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A petition to 'abolish abortion' in Ireland will be discussed in the Oireachtas

It is one of three petitions up for discussions.

Image: Shutterstock/steve estvanik

A PETITION SEEKING to ban abortion will be discussed in the Oireachtas tomorrow.

The petition, which seeks to “abolish abortion on a healthy baby up to 12 weeks” is one of three that will come before the Joint Committee on Public Petitions tomorrow.

The petitions system allows members of the public to submit petitions online and through the post. Members of the committee endeavour to discuss as many petitions as possible – as long as they are in keeping with Oireachtas standing orders.

It is not clear if tomorrow’s petition on abortion will be in keeping with those orders as there is not yet any abortion in Ireland outside of the Protection of Life During Pregnancy Act. There is also a legal challenge to last month’s referendum on the Eighth Amendment set to come before the High Court on 26 June. The rules of the Oireachtas committee say that petitions “must not relate to an ongoing legal case”.

Two other petitions – to open an ASD unit in every school in Ireland and the consolidation of Statutory Instruments in preference to amending them – will be discussed.

Committee chair Sean Sherlock said:

“The petitions up for consideration tomorrow cover a wide variety of issues. We will discuss a petition seeking the opening of an Autism Spectrum Disorder (ASD) Unit in all primary and secondary schools. The petitioner states that parents often have to bring their children to school in another county, town or miles away from their home to access a school with an ASD class.

“We will also look at a petition which objects to ‘abortion on demand’ and would like to see abortion on demand up to 12 weeks of pregnancy abolished. Finally, we will discuss a petition which concerns the consolidation of statutory amendments instead of amending them, which is the current practice.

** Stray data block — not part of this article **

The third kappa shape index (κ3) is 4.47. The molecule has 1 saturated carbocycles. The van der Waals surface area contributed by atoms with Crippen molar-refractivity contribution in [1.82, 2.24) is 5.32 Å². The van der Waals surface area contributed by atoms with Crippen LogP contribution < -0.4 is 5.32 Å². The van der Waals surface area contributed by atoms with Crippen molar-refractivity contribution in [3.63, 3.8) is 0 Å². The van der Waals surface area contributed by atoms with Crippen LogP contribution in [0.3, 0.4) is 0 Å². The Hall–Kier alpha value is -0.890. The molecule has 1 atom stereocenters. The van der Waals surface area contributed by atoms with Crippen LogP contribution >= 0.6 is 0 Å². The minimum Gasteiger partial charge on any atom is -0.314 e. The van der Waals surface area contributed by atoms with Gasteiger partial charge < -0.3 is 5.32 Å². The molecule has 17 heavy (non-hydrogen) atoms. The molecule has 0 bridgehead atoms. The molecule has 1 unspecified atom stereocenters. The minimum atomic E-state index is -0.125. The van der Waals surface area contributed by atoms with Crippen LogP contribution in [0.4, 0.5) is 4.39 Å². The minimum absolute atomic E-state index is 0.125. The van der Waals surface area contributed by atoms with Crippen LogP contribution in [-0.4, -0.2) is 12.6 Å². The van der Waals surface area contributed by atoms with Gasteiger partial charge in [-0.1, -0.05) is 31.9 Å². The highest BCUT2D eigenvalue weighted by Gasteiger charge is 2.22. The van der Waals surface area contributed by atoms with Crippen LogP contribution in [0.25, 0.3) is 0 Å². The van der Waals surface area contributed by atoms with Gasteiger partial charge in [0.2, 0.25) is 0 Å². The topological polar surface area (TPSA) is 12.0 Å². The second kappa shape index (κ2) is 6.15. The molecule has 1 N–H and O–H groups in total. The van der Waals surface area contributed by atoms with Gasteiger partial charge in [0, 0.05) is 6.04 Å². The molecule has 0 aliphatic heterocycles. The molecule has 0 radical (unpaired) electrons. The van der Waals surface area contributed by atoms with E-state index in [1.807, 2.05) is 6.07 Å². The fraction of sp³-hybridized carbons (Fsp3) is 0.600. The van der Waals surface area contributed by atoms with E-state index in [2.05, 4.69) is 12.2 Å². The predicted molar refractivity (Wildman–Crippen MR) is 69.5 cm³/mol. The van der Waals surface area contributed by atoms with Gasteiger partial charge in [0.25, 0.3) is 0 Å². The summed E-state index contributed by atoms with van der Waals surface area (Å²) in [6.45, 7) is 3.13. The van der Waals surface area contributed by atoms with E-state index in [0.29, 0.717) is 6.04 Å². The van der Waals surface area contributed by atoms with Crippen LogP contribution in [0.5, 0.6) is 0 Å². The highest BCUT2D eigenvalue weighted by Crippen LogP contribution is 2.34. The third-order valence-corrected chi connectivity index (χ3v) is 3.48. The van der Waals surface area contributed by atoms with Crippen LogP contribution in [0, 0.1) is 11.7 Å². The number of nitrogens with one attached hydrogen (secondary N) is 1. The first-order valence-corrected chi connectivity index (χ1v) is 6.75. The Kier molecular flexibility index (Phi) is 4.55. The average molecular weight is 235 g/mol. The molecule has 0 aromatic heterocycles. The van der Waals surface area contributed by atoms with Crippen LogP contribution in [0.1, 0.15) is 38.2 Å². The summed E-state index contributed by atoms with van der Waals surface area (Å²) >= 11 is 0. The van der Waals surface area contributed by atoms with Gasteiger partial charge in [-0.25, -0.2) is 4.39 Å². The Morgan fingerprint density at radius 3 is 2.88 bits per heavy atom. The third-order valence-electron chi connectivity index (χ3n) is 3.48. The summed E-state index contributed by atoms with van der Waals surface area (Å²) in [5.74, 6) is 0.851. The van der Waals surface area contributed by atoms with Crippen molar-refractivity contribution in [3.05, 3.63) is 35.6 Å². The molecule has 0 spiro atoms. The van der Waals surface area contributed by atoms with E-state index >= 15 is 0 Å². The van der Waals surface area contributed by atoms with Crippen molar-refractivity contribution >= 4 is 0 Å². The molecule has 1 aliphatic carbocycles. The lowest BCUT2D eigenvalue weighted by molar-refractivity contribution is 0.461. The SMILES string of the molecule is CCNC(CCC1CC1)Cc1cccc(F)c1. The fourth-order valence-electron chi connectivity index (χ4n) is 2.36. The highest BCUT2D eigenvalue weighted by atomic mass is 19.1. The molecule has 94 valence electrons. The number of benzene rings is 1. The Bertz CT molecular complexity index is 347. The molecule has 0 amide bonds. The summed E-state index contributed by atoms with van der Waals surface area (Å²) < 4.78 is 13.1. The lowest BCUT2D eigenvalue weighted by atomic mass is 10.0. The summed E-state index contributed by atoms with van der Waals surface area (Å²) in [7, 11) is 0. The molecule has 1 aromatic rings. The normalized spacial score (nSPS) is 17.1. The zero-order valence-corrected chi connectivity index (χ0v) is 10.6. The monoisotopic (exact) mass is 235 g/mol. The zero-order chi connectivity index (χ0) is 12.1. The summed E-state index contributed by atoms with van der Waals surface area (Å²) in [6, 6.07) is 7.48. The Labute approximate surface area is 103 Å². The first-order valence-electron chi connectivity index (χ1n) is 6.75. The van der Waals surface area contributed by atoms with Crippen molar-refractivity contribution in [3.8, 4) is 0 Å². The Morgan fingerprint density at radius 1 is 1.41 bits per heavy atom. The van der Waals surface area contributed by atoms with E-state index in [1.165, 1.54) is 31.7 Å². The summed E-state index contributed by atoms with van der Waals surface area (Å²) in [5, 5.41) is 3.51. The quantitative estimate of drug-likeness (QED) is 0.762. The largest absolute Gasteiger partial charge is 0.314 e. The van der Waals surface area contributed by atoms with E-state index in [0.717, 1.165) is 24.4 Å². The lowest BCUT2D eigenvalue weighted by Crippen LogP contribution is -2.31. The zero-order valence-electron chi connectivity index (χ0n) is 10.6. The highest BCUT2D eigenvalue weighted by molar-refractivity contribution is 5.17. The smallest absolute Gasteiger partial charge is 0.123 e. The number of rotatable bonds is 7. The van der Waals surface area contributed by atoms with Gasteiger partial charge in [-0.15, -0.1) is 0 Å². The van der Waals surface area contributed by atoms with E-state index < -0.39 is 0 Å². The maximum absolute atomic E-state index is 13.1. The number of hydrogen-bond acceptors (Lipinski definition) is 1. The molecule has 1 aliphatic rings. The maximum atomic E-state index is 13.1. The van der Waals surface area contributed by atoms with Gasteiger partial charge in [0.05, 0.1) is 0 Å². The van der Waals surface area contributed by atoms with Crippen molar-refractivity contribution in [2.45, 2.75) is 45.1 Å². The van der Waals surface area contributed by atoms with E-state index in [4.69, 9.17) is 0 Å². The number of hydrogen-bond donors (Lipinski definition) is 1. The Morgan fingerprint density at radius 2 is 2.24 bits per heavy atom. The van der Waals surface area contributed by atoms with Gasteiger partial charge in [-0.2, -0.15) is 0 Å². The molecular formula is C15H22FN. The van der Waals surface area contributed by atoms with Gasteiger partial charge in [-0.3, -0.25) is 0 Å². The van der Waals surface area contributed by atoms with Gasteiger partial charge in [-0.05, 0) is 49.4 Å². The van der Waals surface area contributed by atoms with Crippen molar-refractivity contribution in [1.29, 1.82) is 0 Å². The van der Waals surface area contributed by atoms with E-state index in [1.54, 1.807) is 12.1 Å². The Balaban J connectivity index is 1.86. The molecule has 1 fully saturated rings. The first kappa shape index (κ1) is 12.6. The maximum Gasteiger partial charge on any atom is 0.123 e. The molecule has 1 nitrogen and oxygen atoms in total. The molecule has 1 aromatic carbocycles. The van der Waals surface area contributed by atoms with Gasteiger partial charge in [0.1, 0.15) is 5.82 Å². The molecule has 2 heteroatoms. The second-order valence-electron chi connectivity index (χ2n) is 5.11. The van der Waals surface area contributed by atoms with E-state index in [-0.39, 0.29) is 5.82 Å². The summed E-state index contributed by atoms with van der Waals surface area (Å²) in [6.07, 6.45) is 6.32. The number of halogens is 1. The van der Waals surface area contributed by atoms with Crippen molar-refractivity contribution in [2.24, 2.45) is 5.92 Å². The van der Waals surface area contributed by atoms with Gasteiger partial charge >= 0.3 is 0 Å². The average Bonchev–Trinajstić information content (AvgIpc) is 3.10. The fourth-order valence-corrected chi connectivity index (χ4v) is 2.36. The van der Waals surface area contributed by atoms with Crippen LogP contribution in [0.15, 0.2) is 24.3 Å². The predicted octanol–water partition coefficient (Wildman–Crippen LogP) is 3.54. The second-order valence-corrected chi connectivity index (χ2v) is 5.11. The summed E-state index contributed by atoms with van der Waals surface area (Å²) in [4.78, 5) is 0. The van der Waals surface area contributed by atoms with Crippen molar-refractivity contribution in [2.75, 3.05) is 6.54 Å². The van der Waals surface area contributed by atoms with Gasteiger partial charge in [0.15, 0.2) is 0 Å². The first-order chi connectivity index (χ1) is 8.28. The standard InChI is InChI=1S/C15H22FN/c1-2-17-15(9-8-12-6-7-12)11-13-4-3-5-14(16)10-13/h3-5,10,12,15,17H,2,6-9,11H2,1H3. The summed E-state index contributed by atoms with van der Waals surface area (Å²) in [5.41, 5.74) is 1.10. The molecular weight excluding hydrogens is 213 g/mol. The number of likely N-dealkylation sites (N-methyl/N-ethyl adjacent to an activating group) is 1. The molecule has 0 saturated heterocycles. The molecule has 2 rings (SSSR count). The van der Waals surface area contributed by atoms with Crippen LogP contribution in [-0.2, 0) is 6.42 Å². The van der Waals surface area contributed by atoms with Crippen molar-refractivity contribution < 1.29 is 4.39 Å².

“The petitioner proposes that consolidating statutory instruments would be publically beneficial as it would make laws more accessible and transparent to all and could result in the reduction of legal fees.”

The committee is empowered to investigate and publicly debate any issue that comes before it.


Separately today, Taoiseach Leo Varadkar told the Dáil that he expects hospitals with a Catholic ethos to carry out abortions.

He said that while individuals could opt out according to their consciences, that avenue was not open to institutions.

“It will not be possible for publicly funded hospitals, no matter their patron or owner, to opt of providing these necessary services which will be legal once this legislation is passed by the Dail and Seanad.”

The National Association of GPs, meanwhile, welcomed assurances that abortion provision would be done on an opt-in basis.

“We welcome again the announcement by Taoiseach, Leo Varadkar that the provision of abortion services in Ireland would be on an opt in basis. The NAGP advocated for this as requested by the majority of GPs. The distinction of an opt-in for GP’s was clarified to mean that when a GP opts-in, he or she is fully trained and supported to provide a termination of pregnancy service of the highest safest standards (including access to ultrasound, counselling, near patient blood testing for rhesus factor when indicated).”

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